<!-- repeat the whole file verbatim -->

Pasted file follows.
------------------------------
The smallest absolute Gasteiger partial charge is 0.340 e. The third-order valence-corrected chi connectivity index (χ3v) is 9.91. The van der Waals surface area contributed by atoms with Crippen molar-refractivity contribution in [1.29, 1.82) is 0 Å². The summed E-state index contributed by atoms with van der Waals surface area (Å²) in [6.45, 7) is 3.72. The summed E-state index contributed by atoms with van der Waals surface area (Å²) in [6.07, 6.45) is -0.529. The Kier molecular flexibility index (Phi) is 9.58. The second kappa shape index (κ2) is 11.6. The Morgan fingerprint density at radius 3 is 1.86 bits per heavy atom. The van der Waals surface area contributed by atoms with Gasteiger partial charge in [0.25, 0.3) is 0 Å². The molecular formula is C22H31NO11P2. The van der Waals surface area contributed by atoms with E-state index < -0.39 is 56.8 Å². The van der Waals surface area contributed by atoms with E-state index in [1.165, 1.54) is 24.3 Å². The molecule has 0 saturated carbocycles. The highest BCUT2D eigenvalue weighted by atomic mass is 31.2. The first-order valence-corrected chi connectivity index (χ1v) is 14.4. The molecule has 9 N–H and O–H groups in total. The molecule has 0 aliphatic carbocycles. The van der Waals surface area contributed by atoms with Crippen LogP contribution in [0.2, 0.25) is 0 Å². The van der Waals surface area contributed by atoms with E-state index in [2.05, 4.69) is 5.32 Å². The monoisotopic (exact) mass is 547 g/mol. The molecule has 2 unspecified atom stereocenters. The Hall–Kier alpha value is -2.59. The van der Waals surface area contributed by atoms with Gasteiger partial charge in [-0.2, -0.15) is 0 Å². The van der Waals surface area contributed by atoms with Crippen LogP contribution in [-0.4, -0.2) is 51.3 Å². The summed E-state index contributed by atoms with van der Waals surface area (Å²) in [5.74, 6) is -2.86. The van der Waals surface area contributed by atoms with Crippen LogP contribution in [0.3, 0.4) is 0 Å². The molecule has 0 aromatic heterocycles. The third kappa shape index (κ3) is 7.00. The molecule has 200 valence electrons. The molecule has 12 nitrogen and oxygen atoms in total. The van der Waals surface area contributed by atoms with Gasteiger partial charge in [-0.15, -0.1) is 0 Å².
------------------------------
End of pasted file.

The smallest absolute Gasteiger partial charge is 0.340 e. The third-order valence-corrected chi connectivity index (χ3v) is 9.91. The van der Waals surface area contributed by atoms with Crippen molar-refractivity contribution in [1.29, 1.82) is 0 Å². The summed E-state index contributed by atoms with van der Waals surface area (Å²) in [6.45, 7) is 3.72. The summed E-state index contributed by atoms with van der Waals surface area (Å²) in [6.07, 6.45) is -0.529. The Kier molecular flexibility index (Phi) is 9.58. The second kappa shape index (κ2) is 11.6. The Morgan fingerprint density at radius 3 is 1.86 bits per heavy atom. The van der Waals surface area contributed by atoms with Gasteiger partial charge in [0.25, 0.3) is 0 Å². The molecular formula is C22H31NO11P2. The van der Waals surface area contributed by atoms with E-state index < -0.39 is 56.8 Å². The van der Waals surface area contributed by atoms with E-state index in [1.165, 1.54) is 24.3 Å². The molecule has 0 saturated carbocycles. The highest BCUT2D eigenvalue weighted by atomic mass is 31.2. The first-order valence-corrected chi connectivity index (χ1v) is 14.4. The molecule has 9 N–H and O–H groups in total. The molecule has 0 aliphatic carbocycles. The van der Waals surface area contributed by atoms with Crippen LogP contribution in [0.2, 0.25) is 0 Å². The van der Waals surface area contributed by atoms with E-state index in [2.05, 4.69) is 5.32 Å². The monoisotopic (exact) mass is 547 g/mol. The molecule has 2 unspecified atom stereocenters. The Hall–Kier alpha value is -2.59. The van der Waals surface area contributed by atoms with Gasteiger partial charge in [-0.2, -0.15) is 0 Å². The van der Waals surface area contributed by atoms with Crippen LogP contribution in [-0.4, -0.2) is 51.3 Å². The summed E-state index contributed by atoms with van der Waals surface area (Å²) in [5.74, 6) is -2.86. The van der Waals surface area contributed by atoms with Crippen LogP contribution in [0.3, 0.4) is 0 Å². The molecule has 0 aromatic heterocycles. The third kappa shape index (κ3) is 7.00. The molecule has 200 valence electrons. The molecule has 12 nitrogen and oxygen atoms in total. The van der Waals surface area contributed by atoms with Gasteiger partial charge in [-0.15, -0.1) is 0 Å².